Skip to comments.I Do NOT Believe Our Country Is Trending Significantly Leftward and Here's Why
Posted on 11/08/2012 12:59:00 PM PST by EricTheRed_VocalMinority
(This post is very numbers-heavy but bear with me and get through it. I guarantee it will be worth it.)
... In the end, the news was bad for us.
Did more Democrats vote for Obama than Romney? Yes.
Did Obama win virtually every swing state? Yes.
Did Obama trounce Romney in the electoral college? Yes.
Did Obama overwhelmingly get the overwhelming majority of blacks, Hispanics, and the youth vote -- especially single women? Hell, yes.
Did over 2.0 million fewer people vote Republican in 2012 than in 2008. Yes.
All these facts about the election have led many pundits to conclude our populace is trending precipitously Democratic, that we are no longer the "center-right" nation we used to be.
However, I'd like to propose that this is not necessarily the case. And here's why:
While the Republican lever was pulled by 2.0 million fewer people than in 2008, Obama's vote count from 2008 decreased by over 8.6 million. Put in percentage terms, the Republican vote decreased by 3.4% from four years ago. The Obama vote decreased 12.5%. That means one-eighth of Obama's 2008 voters rejected Hope and Change this time around. That is, in my opinion, a significant drop and a genuine rejection of Obama's policies, regardless of the fact that Obama beat Romney anyway.
In addition, the gap by which Obama beat Romney is significantly less than John McCain. In 2008 he beat McCain nearly 9.5 million votes. He beat Romney by only 2.0 million. (Yes, I can complain about the 2.0 million Republican voters from 2008 who for whatever reason couldn't bring themselves to vote for Romney, but that's another topic for another post.) And this is what gives me hope for the future.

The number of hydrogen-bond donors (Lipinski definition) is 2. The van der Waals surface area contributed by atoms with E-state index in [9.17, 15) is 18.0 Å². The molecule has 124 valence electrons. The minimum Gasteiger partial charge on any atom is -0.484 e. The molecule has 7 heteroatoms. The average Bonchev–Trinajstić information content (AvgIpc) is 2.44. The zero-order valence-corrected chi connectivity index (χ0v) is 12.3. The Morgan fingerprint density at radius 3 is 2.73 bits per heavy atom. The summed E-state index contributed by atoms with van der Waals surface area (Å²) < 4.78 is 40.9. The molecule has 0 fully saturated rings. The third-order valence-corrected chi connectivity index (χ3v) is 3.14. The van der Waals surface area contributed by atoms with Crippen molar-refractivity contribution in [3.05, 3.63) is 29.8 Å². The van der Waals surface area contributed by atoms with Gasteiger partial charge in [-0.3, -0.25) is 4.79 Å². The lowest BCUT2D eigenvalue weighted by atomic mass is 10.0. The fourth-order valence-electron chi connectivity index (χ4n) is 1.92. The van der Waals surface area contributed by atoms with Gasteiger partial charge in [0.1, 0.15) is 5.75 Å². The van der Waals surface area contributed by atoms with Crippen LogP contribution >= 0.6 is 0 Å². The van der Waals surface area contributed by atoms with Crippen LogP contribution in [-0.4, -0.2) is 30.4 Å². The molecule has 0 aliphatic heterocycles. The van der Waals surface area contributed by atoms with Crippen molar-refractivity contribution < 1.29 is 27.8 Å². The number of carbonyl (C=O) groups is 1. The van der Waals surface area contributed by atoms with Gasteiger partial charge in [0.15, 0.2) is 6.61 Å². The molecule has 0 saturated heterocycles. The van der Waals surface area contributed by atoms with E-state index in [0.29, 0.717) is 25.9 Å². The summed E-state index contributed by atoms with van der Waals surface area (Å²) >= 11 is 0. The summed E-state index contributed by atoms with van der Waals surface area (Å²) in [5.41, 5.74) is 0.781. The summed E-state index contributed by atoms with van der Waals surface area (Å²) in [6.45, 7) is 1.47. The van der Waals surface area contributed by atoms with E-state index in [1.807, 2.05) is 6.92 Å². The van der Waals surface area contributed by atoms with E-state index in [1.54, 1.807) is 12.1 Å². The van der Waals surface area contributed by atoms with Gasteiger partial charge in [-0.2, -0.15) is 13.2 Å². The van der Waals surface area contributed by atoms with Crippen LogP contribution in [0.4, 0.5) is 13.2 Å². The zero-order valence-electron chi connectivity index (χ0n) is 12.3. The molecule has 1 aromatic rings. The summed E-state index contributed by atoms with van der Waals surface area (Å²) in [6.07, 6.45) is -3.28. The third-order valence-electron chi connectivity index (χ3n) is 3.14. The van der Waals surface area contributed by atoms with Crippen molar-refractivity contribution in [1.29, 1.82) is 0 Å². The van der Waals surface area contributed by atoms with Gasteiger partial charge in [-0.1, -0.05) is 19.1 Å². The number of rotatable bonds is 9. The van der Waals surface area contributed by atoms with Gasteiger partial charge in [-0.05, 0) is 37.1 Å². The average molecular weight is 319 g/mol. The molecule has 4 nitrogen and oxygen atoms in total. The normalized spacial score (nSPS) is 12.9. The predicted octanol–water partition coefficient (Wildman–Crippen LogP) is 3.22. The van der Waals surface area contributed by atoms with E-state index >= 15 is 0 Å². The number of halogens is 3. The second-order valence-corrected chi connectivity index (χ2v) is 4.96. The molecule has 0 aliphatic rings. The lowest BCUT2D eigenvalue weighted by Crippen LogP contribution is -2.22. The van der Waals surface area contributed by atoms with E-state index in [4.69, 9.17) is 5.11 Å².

My argument becomes stronger when you look at the individual states and the District of Columbia. Compared side by side here are the observations:
Arizona: Obama got 741 thousand votes, compared to 1.03 million in 2008, a 28.3% decrease.
Kentucky: Obama got 679 thousand votes, compared to 752 thousand in 2008, a 16.9% decrease.
Utah (where Mia Love unfortanetly lost her Congressional bid): Obama got 229 thousand votes, compared to 327 thousand in 2008, an entire 30.0% decrease. By contrast, Romney got 12.7% more votes than McCain.
West Virginia: Obama got 679 thousand votes, compared to 752 thousand in 2008, a 16.9% decrease.
California: Obama got 5.58 million votes, compared to 8.27 million in 2008, a 32.5% decrease! Unfortunately, Romney got 27.3% fewer votes than McCain (the largest percentage loss for Republicans than in any other state other than Alaska), which means that a staggering 4 million fewer Californians voted in 2012 than in 2008.
District of Columbia: Obama got 222 thousand votes, compared to 246 thousand, a 9.5% decrease.
Hawaii: Obama got 303 thousand votes, compared to 326 thousand in 2008, a 7.0% decrease.